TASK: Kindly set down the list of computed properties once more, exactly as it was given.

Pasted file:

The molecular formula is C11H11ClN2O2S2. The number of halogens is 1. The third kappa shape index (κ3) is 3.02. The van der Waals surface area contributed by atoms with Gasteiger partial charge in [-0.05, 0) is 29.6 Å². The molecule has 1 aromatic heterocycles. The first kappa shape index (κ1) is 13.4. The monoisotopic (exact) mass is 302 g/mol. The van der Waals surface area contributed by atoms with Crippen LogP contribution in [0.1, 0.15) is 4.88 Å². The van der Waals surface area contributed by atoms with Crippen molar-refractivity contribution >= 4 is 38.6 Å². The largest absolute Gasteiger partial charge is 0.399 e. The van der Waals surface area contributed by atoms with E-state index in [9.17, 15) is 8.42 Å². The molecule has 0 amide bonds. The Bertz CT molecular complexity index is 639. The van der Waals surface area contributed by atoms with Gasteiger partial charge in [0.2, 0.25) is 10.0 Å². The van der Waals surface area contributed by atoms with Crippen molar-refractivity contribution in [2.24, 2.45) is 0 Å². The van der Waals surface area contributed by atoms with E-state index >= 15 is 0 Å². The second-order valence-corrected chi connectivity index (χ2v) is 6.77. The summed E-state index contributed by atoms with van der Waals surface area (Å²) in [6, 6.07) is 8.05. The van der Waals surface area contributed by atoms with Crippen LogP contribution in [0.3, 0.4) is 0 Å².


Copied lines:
The molecular formula is C11H11ClN2O2S2. The number of halogens is 1. The third kappa shape index (κ3) is 3.02. The van der Waals surface area contributed by atoms with Gasteiger partial charge in [-0.05, 0) is 29.6 Å². The molecule has 1 aromatic heterocycles. The first kappa shape index (κ1) is 13.4. The monoisotopic (exact) mass is 302 g/mol. The van der Waals surface area contributed by atoms with Crippen LogP contribution in [0.1, 0.15) is 4.88 Å². The van der Waals surface area contributed by atoms with Crippen molar-refractivity contribution >= 4 is 38.6 Å². The largest absolute Gasteiger partial charge is 0.399 e. The van der Waals surface area contributed by atoms with E-state index in [9.17, 15) is 8.42 Å². The molecule has 0 amide bonds. The Bertz CT molecular complexity index is 639. The van der Waals surface area contributed by atoms with Gasteiger partial charge in [0.2, 0.25) is 10.0 Å². The van der Waals surface area contributed by atoms with Crippen molar-refractivity contribution in [2.24, 2.45) is 0 Å². The van der Waals surface area contributed by atoms with E-state index >= 15 is 0 Å². The second-order valence-corrected chi connectivity index (χ2v) is 6.77. The summed E-state index contributed by atoms with van der Waals surface area (Å²) in [6, 6.07) is 8.05. The van der Waals surface area contributed by atoms with Crippen LogP contribution in [0.3, 0.4) is 0 Å².